New rules for publicly traded companies could add protections for consumer information, strengthen incident reporting, and require assessment of third-party risk.
Gary Gensler, chair of the Securities and Exchange Commission (SEC), has laid out an ambitious cybersecurity plan for his agency that could give it a far more expansive regulatory footprint than it currently has. Speaking to Northwestern Pritzker School of Law’s Annual Securities Regulation Institute, Gensler said that “the financial sector remains a very real target of cyberattacks” and is becoming “increasingly embedded within society’s critical infrastructure.”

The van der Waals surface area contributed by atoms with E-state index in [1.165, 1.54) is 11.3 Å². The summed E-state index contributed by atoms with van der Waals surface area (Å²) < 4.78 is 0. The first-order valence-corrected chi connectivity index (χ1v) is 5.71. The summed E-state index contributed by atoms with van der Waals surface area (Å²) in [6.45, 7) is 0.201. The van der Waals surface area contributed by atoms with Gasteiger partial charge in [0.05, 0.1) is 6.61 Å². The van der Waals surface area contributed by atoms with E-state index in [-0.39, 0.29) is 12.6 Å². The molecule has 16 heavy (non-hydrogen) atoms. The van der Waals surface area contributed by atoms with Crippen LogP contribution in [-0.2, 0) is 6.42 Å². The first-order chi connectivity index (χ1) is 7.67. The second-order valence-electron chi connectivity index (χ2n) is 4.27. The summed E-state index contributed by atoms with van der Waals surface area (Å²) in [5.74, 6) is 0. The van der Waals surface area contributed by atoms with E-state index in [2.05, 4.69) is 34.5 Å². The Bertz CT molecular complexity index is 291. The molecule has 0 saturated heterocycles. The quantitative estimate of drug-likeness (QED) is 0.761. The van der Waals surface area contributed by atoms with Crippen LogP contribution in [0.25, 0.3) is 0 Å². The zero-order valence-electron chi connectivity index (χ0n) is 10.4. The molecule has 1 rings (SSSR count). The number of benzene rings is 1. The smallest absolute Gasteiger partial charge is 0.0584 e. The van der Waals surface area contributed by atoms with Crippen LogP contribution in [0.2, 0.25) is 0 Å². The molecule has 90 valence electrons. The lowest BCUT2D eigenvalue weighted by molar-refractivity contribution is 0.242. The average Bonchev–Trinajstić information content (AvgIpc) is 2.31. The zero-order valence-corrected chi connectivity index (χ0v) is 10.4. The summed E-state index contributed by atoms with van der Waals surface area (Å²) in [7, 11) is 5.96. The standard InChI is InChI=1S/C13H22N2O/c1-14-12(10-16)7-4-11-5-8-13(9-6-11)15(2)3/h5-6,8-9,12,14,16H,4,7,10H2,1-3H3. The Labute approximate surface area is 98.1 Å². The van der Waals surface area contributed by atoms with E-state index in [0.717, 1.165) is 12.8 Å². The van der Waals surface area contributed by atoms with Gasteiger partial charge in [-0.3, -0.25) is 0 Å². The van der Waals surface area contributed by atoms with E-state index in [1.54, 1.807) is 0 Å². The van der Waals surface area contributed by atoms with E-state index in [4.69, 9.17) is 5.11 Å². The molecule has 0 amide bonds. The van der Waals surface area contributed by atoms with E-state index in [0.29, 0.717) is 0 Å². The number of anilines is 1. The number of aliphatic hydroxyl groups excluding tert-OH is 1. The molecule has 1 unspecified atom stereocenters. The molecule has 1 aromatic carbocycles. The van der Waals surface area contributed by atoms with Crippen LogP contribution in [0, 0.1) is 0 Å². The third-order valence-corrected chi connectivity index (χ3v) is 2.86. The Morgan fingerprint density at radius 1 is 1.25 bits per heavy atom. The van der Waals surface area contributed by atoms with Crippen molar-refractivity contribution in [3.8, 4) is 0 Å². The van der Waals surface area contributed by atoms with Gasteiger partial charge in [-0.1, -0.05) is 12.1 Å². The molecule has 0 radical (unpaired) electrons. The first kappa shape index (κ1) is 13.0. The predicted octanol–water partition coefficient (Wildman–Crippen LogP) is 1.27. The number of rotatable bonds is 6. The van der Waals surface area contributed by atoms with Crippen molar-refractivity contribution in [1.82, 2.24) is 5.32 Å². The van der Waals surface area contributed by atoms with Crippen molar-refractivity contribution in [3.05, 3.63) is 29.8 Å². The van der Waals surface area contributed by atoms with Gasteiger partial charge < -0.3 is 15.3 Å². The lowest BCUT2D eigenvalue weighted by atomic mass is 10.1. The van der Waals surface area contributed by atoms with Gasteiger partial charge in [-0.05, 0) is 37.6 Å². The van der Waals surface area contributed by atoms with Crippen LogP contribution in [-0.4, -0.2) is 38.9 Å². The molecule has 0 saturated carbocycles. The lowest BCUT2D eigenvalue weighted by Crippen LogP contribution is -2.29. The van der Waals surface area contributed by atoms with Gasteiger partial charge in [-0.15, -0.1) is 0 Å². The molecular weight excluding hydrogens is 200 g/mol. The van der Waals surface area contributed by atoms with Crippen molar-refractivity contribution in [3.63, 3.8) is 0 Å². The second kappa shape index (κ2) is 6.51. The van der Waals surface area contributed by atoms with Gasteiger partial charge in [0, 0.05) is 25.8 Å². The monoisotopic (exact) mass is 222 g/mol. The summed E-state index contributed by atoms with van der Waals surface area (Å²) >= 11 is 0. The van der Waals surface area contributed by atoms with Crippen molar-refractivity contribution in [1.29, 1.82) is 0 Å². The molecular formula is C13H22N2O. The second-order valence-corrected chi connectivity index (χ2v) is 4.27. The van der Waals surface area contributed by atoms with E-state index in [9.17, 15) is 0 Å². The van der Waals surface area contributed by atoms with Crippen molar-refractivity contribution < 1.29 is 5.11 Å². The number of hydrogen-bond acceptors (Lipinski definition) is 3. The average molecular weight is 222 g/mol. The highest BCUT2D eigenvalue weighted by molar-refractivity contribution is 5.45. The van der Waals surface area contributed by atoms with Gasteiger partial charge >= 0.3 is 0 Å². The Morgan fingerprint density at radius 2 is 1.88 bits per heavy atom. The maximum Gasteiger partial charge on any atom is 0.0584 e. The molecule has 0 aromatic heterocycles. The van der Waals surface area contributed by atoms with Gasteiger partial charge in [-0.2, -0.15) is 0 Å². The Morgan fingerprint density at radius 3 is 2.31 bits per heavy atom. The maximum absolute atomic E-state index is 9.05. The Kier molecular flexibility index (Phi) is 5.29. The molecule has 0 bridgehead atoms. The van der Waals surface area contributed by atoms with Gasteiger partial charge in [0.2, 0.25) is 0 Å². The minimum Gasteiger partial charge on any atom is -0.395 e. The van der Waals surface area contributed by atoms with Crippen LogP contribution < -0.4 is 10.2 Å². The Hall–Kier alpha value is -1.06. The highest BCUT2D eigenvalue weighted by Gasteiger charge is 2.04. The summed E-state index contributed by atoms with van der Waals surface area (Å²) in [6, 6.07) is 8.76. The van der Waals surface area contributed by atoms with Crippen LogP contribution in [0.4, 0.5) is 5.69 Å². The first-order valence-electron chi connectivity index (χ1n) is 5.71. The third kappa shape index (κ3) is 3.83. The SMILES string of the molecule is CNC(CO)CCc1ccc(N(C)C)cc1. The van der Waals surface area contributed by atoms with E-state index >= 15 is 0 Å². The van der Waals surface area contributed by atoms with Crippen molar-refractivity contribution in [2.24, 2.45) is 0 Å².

Although the SEC participates in several advisory bodies, such as the Financial Stability Oversight Council (FSOC) and the Financial and Banking Information Infrastructure Committee (FBIIC), among others, that deal directly with cybersecurity requirements, the agency has no hard and fast cybersecurity rules or cybersecurity incident reporting requirements for publicly traded companies. It does, however, have data protection and other security requirements for the financial segments it directly regulates, including exchanges, brokers, financial advisers, and others.
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